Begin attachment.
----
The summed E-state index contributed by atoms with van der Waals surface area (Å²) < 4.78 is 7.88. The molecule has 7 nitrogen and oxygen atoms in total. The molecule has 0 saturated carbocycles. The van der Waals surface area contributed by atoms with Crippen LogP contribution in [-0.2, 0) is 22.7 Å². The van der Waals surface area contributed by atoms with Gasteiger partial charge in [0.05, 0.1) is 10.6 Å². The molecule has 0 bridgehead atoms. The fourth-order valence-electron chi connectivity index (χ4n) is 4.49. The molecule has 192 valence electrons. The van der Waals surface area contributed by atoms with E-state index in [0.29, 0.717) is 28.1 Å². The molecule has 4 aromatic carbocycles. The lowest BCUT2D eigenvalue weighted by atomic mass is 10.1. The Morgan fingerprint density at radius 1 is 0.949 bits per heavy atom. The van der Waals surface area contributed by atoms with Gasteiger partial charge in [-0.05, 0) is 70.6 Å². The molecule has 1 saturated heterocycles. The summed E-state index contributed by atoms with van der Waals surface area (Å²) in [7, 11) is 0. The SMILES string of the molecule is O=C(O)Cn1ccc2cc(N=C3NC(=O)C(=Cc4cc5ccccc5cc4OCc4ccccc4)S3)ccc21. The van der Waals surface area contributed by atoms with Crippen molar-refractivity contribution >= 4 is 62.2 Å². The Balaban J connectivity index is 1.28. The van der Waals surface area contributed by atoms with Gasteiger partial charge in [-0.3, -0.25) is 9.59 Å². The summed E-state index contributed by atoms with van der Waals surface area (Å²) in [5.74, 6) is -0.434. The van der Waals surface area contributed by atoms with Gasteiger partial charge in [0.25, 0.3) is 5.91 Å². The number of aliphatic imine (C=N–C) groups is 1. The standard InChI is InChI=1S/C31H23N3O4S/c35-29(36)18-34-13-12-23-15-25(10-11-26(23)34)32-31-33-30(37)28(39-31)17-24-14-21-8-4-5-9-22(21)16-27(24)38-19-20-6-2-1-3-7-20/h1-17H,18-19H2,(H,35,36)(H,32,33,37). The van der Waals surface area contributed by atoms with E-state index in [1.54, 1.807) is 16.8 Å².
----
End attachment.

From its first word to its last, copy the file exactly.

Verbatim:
The summed E-state index contributed by atoms with van der Waals surface area (Å²) < 4.78 is 7.88. The molecule has 7 nitrogen and oxygen atoms in total. The molecule has 0 saturated carbocycles. The van der Waals surface area contributed by atoms with Crippen LogP contribution in [-0.2, 0) is 22.7 Å². The van der Waals surface area contributed by atoms with Gasteiger partial charge in [0.05, 0.1) is 10.6 Å². The molecule has 0 bridgehead atoms. The fourth-order valence-electron chi connectivity index (χ4n) is 4.49. The molecule has 192 valence electrons. The van der Waals surface area contributed by atoms with E-state index in [0.29, 0.717) is 28.1 Å². The molecule has 4 aromatic carbocycles. The lowest BCUT2D eigenvalue weighted by atomic mass is 10.1. The Morgan fingerprint density at radius 1 is 0.949 bits per heavy atom. The van der Waals surface area contributed by atoms with Gasteiger partial charge in [-0.05, 0) is 70.6 Å². The molecule has 1 saturated heterocycles. The summed E-state index contributed by atoms with van der Waals surface area (Å²) in [7, 11) is 0. The SMILES string of the molecule is O=C(O)Cn1ccc2cc(N=C3NC(=O)C(=Cc4cc5ccccc5cc4OCc4ccccc4)S3)ccc21. The van der Waals surface area contributed by atoms with Crippen molar-refractivity contribution >= 4 is 62.2 Å². The Balaban J connectivity index is 1.28. The van der Waals surface area contributed by atoms with Gasteiger partial charge in [-0.3, -0.25) is 9.59 Å². The summed E-state index contributed by atoms with van der Waals surface area (Å²) in [5.74, 6) is -0.434. The van der Waals surface area contributed by atoms with Gasteiger partial charge in [0.25, 0.3) is 5.91 Å². The number of aliphatic imine (C=N–C) groups is 1. The standard InChI is InChI=1S/C31H23N3O4S/c35-29(36)18-34-13-12-23-15-25(10-11-26(23)34)32-31-33-30(37)28(39-31)17-24-14-21-8-4-5-9-22(21)16-27(24)38-19-20-6-2-1-3-7-20/h1-17H,18-19H2,(H,35,36)(H,32,33,37). The van der Waals surface area contributed by atoms with E-state index in [1.54, 1.807) is 16.8 Å².